A second key reason for the European decisions to keep carriers in their navies is industrial policy. All European aircraft carriers were built locally by a national shipyard. From an efficiency and cost perspective, this makes little sense, as the shipyards often build only one such vessel. Clearly, the European carrier operators use their defense budgets to support the national shipbuilding industry. This is by no means a uniquely European or naval phenomenon. The motivation is likely not only to secure employment, but also to maintain industrial expertise.
Over the course of the last four decades, South Korea has become one of the largest -- or the largest by some counts -- shipbuilding countries in the world. It has vastly outgrown the total European shipbuilding industry. The extensive Korean expertise and capacity has also enabled an ambitious construction program for the Korean Navy, featuring advanced, domestically designed and built vessels such as the KSS-III submarine. Having already built two smaller Dokdo-class helicopter carriers, the CV-X is a natural step up in ambitions.
Like European shipbuilders, South Korean firms are also eyeing the export market. While the export potential for the CV-X-type vessels might not be great, the contract from the Korean Navy will establish the necessary expertise to build these types of ships. The Spanish experience suggests that orders may follow. The successful Juan Carlos I class aircraft-carrying vessels so far have landed two orders: two ships delivered to Australia and one (perhaps two) being license-built in Turkey.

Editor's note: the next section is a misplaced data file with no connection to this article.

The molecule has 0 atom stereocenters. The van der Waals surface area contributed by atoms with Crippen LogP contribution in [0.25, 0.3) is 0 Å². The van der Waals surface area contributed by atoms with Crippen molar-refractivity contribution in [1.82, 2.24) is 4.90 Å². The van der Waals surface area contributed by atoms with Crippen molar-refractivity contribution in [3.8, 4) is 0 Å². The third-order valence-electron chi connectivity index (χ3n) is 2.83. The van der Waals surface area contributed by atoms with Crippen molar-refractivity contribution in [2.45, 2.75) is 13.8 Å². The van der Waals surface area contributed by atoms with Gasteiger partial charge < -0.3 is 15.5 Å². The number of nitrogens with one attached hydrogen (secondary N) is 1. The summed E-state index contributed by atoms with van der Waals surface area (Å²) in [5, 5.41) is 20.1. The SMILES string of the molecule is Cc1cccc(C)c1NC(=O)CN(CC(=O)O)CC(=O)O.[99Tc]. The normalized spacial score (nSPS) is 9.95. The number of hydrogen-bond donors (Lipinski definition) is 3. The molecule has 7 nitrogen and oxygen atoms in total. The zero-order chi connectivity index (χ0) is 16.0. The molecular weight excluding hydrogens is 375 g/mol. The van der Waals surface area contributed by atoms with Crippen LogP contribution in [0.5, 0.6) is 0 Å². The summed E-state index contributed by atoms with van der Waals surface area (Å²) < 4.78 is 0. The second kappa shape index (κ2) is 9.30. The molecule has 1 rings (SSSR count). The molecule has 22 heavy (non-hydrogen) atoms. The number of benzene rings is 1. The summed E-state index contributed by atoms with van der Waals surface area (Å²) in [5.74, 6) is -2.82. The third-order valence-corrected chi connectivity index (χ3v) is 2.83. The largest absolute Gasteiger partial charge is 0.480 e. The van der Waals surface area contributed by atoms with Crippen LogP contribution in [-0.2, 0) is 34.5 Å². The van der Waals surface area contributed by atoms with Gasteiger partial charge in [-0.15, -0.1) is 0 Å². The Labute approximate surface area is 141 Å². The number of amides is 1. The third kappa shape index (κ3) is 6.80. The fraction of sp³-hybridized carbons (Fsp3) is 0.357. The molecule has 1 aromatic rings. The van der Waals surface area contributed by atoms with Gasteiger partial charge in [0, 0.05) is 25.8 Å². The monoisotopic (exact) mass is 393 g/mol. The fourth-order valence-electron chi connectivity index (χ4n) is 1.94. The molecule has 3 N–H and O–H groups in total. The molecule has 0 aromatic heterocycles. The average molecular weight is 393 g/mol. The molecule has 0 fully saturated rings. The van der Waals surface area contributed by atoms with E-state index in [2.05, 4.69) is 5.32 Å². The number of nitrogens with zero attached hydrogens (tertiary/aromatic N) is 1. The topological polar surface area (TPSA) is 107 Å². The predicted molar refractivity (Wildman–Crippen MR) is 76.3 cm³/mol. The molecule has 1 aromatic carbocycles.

Clearly, the maritime industrial argument is even stronger in the South Korean case than for the European countries. The South Korean decision to build a light aircraft carrier does not stand out in the crowd when compared to the European, industrial perspective.
Nothing out of ordinary
Democratic European countries comparable to South Korea in terms of population, economy and maritime interests operate aircraft carriers. The two bigger countries, France and the United Kingdom, have bigger carriers; the smaller, Italy and Spain, have smaller, light carriers. Two key reasons the European countries have chosen to retain such big and expensive vessels, instead of acquiring a larger number of smaller vessels, is the utility of aircraft carriers in protecting their maritime interests and the desire to keep the expertise to build such vessels in their shipbuilding industry. Both reasons are equally or even more valid for South Korea. All in all, it is safe to conclude that had South Korea been a peninsula somewhere in Europe, its decision to build the CV-X would not stand out in the crowd.
By Paal Sigurd Hilde
Paal Sigurd Hilde is an associate professor and head of section for Norwegian security policy at the Norwegian Institute for Defence Studies.